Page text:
Shop Forum More Submit  Join Login
1770 .:3:. Anglaise by Tadarida 1770 .:3:. Anglaise by Tadarida
Robe a l'anglaise evolved from a mantua. It was sewn much closer to the body than robe a la francaise and by 1780s the bodice and skirt would be cut separately. Bodice could be open to show the decorated stomacher or it could be close with buttons or pins. It was less formal than the robe a la francaise and would be worn without paniers

Hairstyles are extreme, however, contrary to the belief, they're rarely wigs. While men generally wore wigs, women grew their hair very long and tried to accomplish the hairstyles with their natural hair. Some support like padded rolls would added of course, as would be hair pieces. 

Many movies/shows/pictures show women in very fake looking, white wigs. This isn't historically accurate. Every woman would want her hairstyle to look as natural as possible, so she would wear hairpieces in natural colors, not white. The powder would be added for hygenic reasons, fragrance but also to disguise the differences of colors between hairpieces and natural hair.

For outdoor strolling, they are also wearing hats.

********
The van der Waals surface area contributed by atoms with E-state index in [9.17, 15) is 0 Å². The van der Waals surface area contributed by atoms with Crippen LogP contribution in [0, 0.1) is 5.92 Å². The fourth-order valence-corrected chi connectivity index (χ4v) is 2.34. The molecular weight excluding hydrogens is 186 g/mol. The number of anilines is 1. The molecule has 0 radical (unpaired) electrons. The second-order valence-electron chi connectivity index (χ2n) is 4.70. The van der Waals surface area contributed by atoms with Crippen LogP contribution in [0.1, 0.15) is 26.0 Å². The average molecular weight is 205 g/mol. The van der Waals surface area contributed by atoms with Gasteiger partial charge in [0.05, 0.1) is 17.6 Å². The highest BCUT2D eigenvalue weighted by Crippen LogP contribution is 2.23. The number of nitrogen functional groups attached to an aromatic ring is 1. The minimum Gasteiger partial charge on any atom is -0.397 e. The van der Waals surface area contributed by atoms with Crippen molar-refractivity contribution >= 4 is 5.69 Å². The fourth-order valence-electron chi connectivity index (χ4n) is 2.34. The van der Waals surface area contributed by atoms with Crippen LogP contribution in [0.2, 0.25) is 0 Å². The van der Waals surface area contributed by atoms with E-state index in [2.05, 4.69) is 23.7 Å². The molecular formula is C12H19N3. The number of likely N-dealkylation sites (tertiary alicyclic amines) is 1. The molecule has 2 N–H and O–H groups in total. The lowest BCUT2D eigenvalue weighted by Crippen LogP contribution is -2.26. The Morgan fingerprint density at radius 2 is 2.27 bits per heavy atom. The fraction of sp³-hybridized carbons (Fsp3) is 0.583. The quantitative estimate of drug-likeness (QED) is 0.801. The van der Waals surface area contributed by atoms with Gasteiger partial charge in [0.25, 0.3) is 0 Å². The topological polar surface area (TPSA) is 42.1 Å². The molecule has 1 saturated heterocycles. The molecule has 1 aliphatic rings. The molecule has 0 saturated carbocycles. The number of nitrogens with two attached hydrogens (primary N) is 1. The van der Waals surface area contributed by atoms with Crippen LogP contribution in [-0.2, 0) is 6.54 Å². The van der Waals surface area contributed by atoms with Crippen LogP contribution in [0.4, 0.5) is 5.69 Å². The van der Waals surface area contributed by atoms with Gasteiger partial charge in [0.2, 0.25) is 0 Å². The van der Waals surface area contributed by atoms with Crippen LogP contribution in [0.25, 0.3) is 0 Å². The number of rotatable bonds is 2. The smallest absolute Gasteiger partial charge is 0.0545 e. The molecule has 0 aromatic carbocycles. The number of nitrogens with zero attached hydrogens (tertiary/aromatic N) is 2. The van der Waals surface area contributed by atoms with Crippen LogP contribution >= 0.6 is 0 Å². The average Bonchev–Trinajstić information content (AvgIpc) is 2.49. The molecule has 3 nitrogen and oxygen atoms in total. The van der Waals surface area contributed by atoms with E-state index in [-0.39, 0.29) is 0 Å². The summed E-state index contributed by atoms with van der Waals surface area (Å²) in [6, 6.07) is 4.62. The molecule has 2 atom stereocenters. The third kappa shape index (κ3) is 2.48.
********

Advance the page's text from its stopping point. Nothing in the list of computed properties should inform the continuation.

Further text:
More about hairstyles and the inspiration for the left one can be found on Two Nerdy History Girls: twonerdyhistorygirls.blogspot.… (as it is with the internet today, I found the picture of the hair floating somewhere in the web and only after some time I stumbled by accident on the blog...)

Other styles from 1770s:
A la polonaise:…
A la francaise:…
theterriblezodin Featured By Owner Aug 5, 2015  Hobbyist Traditional Artist
How lovely.  And thank you for helping me understand the purpose of powder.  In my 20+ years of studying history, no one has ever explained that before.
Kaylin881 Featured By Owner Aug 6, 2015  Hobbyist Traditional Artist
That is something I'd never thought of! I never wondered WHY the fashion for powder started, but that makes sense. I thought it was something to do with wanting the hair to look grey and therefore more distinguished or something...
theterriblezodin Featured By Owner Aug 7, 2015  Hobbyist Traditional Artist
It never ceases to amaze me reading reports of officers in the American Revolution needing their hair to be powdered before going to battle!  These are guys who are lacking basic clothes and supplies throughout the war, yet hair powder is a must.  (British soldiers end up thickening their soup with their hair powder while on the march from East Florida in 1778.)
Add a Comment:


Submitted on
August 3, 2015
Image Size
1.4 MB


35 (who?)